Unequal Friendships

You stopped inviting her to lunch because she never reaches out to you. You’re always the one to suggest time together. You see her on social media, but she doesn’t “Like” any of your posts in Facebook or click the heart symbol on your Instagram photos.

Do you feel like she is someone you’re always pursuing, someone you want to have a relationship with but she’s never seeking you out for time together?

Sound familiar? Feel like high school all over again … despite the fact we’re now well into our senior years?

Do you feel like you’re the only one in many of your friendships who initializes social interaction?

Everyone wants friendships that reside on an equal footing, where, for the most part, you reach out to her and then, the next time, she reaches out to you. And there are times when you reach out twice in a row. No one should be so anal to always expect contact to go back and forth perfectly balanced between you two. Relationships are a dance.

Sometimes, however, there are friends who truly believe only one person in a relationship needs to initiate everything, and that person isn’t them. This has happened to me, and it left me feeling like I was in the middle of some immature game where the relationship wouldn’t exist unless I was the one always calling or e-mailing the other person to see if and when we could get together.

Who doesn’t like to be pursued … regardless of our age? Who doesn’t like to be sought after for friendship? Who doesn’t want to hear, “Hey, I miss you. Let’s spend some time together.”?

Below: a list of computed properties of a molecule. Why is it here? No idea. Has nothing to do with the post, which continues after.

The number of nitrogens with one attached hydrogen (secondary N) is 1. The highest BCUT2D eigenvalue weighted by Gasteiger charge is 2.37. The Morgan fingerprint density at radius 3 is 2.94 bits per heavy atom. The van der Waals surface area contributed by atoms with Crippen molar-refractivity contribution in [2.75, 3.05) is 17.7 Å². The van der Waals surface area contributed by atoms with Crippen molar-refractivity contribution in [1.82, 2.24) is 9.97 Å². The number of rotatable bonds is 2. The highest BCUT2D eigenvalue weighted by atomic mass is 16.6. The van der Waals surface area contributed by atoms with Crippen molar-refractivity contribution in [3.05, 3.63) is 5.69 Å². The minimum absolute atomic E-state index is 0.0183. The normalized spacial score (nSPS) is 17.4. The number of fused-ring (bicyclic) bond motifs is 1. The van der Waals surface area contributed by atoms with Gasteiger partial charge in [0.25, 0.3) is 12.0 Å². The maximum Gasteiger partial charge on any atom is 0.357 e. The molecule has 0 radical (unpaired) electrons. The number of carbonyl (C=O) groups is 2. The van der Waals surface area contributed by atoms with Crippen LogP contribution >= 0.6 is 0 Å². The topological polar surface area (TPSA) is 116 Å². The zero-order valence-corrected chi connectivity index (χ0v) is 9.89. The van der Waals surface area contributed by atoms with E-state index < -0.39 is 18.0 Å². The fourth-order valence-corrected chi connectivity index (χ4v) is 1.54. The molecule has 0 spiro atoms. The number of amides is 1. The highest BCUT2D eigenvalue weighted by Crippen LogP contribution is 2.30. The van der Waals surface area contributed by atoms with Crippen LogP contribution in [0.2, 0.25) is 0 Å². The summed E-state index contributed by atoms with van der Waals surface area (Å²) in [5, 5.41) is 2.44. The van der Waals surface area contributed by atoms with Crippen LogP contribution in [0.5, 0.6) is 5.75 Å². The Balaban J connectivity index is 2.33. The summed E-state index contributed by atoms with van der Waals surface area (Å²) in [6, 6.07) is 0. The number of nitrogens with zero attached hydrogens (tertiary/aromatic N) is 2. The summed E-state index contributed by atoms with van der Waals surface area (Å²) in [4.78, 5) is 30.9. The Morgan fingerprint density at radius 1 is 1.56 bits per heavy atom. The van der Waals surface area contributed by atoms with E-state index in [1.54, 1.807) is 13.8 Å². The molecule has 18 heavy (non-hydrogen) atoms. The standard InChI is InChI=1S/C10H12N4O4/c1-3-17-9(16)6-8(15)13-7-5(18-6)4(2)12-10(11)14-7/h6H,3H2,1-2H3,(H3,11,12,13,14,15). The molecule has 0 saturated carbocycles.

It can be painful when the only one seeking time together is you.

What to do?

First, take a very hard look to see if an unevenness in your relationship is a reality. Go back in your text messages and e-mails to confirm that others haven’t reached out to you, or that they have reached out and you were just too busy doing something else to respond … or you forgot. If it is true that an unevenness exists, there are a couple of ways to handle this situation.

My first suggestion is to talk about it. A friend of mine admitted to me she preferred being pursued and wouldn’t be the one reaching out. I’m not willing to play that game. We talked briefly and I could see she wasn’t going to appreciate my point of view, so I let it go. I don’t avoid her, but I don’t seek her out either.

What have you got to lose by telling her how you feel? Perhaps she doesn’t even know that she’s not reciprocating. And remember too, it’s not necessarily your fault if someone isn’t responsive to your requests.

If talking to her is not something you wish to pursue, or if you talk to her and she’s not going to change, you have two options – and I bet you can guess what they are:  1) you can “break up” with her, or 2) overcome your pride and feelings of resentment and be the one to always reach out. If you’re like me, it took a couple of years for the light bulb to go off that a form of ghosting was even going on. I kept thinking, “We’re elders, this juvenile behavior can’t really be happening.”

More recently I’ve been working on a third option — letting go. My world is filled with lots more people and fun activities than to spend much time worrying about the possible unevenness of one or two relationships. There’s too much angst and negativity tied up in worrying a lot about “Is this happening?” “Do they do this with other people?” “Did I do something wrong?”

Finally …

Remember, others might be feeling this way about you. Don’t be doing the thing that you wish others weren’t doing to you.